LONDON - The United Kingdom's national law enforcement center for protecting children-the Child Exploitation and Online Protection (CEOP) Centre-has issued an online viral message aimed at anyone close to the person who was involved in the disappearance of Madeleine McCann. The victim, 3-years old at the time, disappeared more than two years ago from a hotel in Portugal.
The person the police hope to connect with could be a relative, friend, work colleague or neighbor. Whoever they are, they have a secret that could reveal what happened to Madeleine and protect other children.
In order to increase the possibility of reaching that person, the CEOP Centre, supported by global law enforcement agencies that include U.S. Immigration and Customs Enforcement (ICE), CEOP's partner in the Virtual Global Taskforce, is asking the public to help spread the message via the Internet.
CEOP has released a 60-second film that can be viewed at ceop.police.uk. The public is being asked to link to it and build it into their own online environments. The film also includes new age-progressed images that show Madeleine as she may look today.
INTERPOL, Europol and national police agencies from Australia, the United States, Canada, the United Arab Emirates and Europe are supporting the initiative. Specialist charities and NGO's, such as the National Center for Missing and Exploited Children (NCMEC), Missing Children Europe and the United Kingdom's charity Parents and Abducted Children Together (PACT) have all thrown their weight and expertise behind the initiative.
Jim Gamble, head of the CEOP Centre, explained the rationale:
"The person we are looking to reach is likely to be a partner, family member, friend or colleague of the person or people who were involved in Madeleine's disappearance," Gamble said. "It is also highly probable that they, or someone close to them, is using the internet to search for any updates that may suggest the police are getting closer to discovering the truth.
"Today we want to deliver a message to that person and we're asking everyone who goes online to help us," Gamble continued. "We want the message to become so widespread that it becomes just one click from any Madeleine search as a constant reminder to that person that it is never too late to do the right thing - that it is never too late for that person to redeem themselves.
"So if you are a parent or carer, a student or member of the public who is a social networker, blogger or e-mailer, or if you run any type of online environment, big or small please look at the film today, link to it, share it with your friends and post it in the online communities you occupy," Gamble concluded. "Do everything you can to spread it around the online world. We want to make it omnipresent so that the person we are trying to reach sees it and is prompted to do the right thing."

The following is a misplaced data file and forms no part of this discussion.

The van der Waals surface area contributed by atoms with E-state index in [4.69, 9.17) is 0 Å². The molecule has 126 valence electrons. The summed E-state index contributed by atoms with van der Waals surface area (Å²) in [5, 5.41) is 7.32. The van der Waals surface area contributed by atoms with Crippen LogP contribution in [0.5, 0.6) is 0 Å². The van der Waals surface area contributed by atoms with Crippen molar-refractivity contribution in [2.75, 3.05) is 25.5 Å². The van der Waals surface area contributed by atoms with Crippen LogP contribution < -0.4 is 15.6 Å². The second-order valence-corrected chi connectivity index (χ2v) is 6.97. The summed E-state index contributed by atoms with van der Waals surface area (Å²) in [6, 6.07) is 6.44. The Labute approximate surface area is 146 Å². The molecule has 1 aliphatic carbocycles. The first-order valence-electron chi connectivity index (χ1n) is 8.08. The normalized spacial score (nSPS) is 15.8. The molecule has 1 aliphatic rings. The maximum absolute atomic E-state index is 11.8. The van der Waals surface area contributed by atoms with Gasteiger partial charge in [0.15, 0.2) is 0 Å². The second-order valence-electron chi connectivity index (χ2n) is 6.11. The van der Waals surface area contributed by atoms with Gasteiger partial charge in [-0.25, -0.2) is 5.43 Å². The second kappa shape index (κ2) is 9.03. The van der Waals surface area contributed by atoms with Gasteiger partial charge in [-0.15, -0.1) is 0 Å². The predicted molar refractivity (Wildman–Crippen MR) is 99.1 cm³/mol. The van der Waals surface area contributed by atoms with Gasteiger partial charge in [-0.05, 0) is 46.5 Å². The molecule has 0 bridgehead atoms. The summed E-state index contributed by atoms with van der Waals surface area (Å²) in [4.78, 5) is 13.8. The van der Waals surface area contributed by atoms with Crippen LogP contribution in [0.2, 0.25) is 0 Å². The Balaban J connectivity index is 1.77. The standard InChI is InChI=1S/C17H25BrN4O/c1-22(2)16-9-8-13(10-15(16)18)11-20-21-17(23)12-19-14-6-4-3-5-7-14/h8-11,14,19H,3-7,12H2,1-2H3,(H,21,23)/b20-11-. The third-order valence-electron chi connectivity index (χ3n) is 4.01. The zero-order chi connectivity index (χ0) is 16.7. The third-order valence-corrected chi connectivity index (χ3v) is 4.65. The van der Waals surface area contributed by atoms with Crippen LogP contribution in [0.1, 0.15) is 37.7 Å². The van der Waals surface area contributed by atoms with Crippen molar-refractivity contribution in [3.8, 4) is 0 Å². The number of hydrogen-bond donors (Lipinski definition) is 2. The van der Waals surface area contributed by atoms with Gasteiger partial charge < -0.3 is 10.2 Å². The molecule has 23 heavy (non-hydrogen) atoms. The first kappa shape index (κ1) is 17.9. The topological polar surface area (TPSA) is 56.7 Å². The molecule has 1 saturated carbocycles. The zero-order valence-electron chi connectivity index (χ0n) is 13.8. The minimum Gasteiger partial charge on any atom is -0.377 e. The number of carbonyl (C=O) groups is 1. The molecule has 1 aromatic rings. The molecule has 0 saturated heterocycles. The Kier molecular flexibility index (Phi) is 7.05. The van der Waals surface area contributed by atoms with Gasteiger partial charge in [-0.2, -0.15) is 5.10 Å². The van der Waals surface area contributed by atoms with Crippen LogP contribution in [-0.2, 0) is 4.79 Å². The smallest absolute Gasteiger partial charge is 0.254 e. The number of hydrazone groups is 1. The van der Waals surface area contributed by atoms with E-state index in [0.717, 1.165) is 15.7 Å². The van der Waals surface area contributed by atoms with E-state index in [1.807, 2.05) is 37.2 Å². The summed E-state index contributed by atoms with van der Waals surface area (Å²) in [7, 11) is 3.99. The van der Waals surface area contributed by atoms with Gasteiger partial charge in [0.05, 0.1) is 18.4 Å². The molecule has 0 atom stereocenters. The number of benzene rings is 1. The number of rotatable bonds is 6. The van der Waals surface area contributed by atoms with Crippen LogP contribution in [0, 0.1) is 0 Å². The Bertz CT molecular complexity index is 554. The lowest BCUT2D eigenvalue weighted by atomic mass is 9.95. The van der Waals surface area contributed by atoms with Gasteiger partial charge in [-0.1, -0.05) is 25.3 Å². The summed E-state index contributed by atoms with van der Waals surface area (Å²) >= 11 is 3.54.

"ICE is glad to support this new approach to finding a missing child," said John Morton, assistant secretary of Homeland Security for U.S. Immigration and Customs Enforcement. "ICE stands behind CEOP's effort to identify anyone who may have information about the criminal responsible for Madeleine's disappearance."
The message is available at ceop.police.uk in seven languages - English, Arabic, French, German, Italian, Portuguese and Spanish.
The message reads:
"Madeleine disappeared on May 3, 2007, while on holiday with her family in Portugal. Madeleine is now six years old … We know that there is someone out there who knows who is involved in her disappearance.
"They may be keeping this secret out of fear, misplaced loyalty or even love. Keeping this information secret only increases the anguish of Madeleine's family and friends and increases the risk to other children.
"If you know who is involved and are keeping this secret remember that it is never too late to do the right thing.
"We urge anyone who knows anything about the whereabouts of Madeleine or has any information regarding her disappearance to do the right thing and to give that information to their local police."
The Virtual Global Taskforce (VGT) is made up of law enforcement agencies from around the world working together to fight child abuse online. The aim of the VGT is to build an effective, international partnership of law enforcement agencies that helps to protect children from online child abuse. ICE is the U.S. representative to the VGT.
Other VGT members are Australian Federal Police, the Child Exploitation and Online Protection Centre, the Italian Postal and Communication Police Service, the Royal Canadian Mounted Police, the U.S. Department of Homeland Security and INTERPOL.
ICE encourages the public to report suspected child predators and any suspicious activity through its toll-free hotline at 1-866-347-2423. This hotline is staffed around the clock by investigators.
Suspected child sexual exploitation or missing children may be reported to the National Center for Missing and Exploited Children, an Operation Predator partner, at 1-800-843-5678 or http://www.cybertipline.com.